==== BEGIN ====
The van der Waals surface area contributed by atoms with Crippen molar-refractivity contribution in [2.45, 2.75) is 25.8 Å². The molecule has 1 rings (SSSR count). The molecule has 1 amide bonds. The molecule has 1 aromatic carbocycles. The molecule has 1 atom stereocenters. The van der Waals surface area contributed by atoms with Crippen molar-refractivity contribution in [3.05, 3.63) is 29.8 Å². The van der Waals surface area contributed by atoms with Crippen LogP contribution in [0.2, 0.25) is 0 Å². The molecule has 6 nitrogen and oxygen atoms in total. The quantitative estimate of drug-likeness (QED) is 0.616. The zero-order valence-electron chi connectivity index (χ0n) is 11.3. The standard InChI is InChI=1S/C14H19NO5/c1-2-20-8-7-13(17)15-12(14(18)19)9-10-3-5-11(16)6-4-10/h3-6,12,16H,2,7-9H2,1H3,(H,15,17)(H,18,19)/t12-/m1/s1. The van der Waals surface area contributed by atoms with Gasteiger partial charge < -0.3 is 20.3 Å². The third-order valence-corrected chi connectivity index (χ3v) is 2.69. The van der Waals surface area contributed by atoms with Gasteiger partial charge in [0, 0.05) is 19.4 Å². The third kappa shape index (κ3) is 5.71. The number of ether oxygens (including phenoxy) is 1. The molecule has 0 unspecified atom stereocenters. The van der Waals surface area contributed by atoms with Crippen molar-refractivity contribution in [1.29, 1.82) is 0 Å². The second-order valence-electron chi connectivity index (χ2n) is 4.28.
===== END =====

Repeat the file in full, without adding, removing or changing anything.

The van der Waals surface area contributed by atoms with Crippen molar-refractivity contribution in [2.45, 2.75) is 25.8 Å². The molecule has 1 rings (SSSR count). The molecule has 1 amide bonds. The molecule has 1 aromatic carbocycles. The molecule has 1 atom stereocenters. The van der Waals surface area contributed by atoms with Crippen molar-refractivity contribution in [3.05, 3.63) is 29.8 Å². The van der Waals surface area contributed by atoms with Crippen LogP contribution in [0.2, 0.25) is 0 Å². The molecule has 6 nitrogen and oxygen atoms in total. The quantitative estimate of drug-likeness (QED) is 0.616. The zero-order valence-electron chi connectivity index (χ0n) is 11.3. The standard InChI is InChI=1S/C14H19NO5/c1-2-20-8-7-13(17)15-12(14(18)19)9-10-3-5-11(16)6-4-10/h3-6,12,16H,2,7-9H2,1H3,(H,15,17)(H,18,19)/t12-/m1/s1. The van der Waals surface area contributed by atoms with Gasteiger partial charge < -0.3 is 20.3 Å². The third-order valence-corrected chi connectivity index (χ3v) is 2.69. The van der Waals surface area contributed by atoms with Gasteiger partial charge in [0, 0.05) is 19.4 Å². The third kappa shape index (κ3) is 5.71. The number of ether oxygens (including phenoxy) is 1. The molecule has 0 unspecified atom stereocenters. The van der Waals surface area contributed by atoms with Crippen molar-refractivity contribution in [1.29, 1.82) is 0 Å². The second-order valence-electron chi connectivity index (χ2n) is 4.28.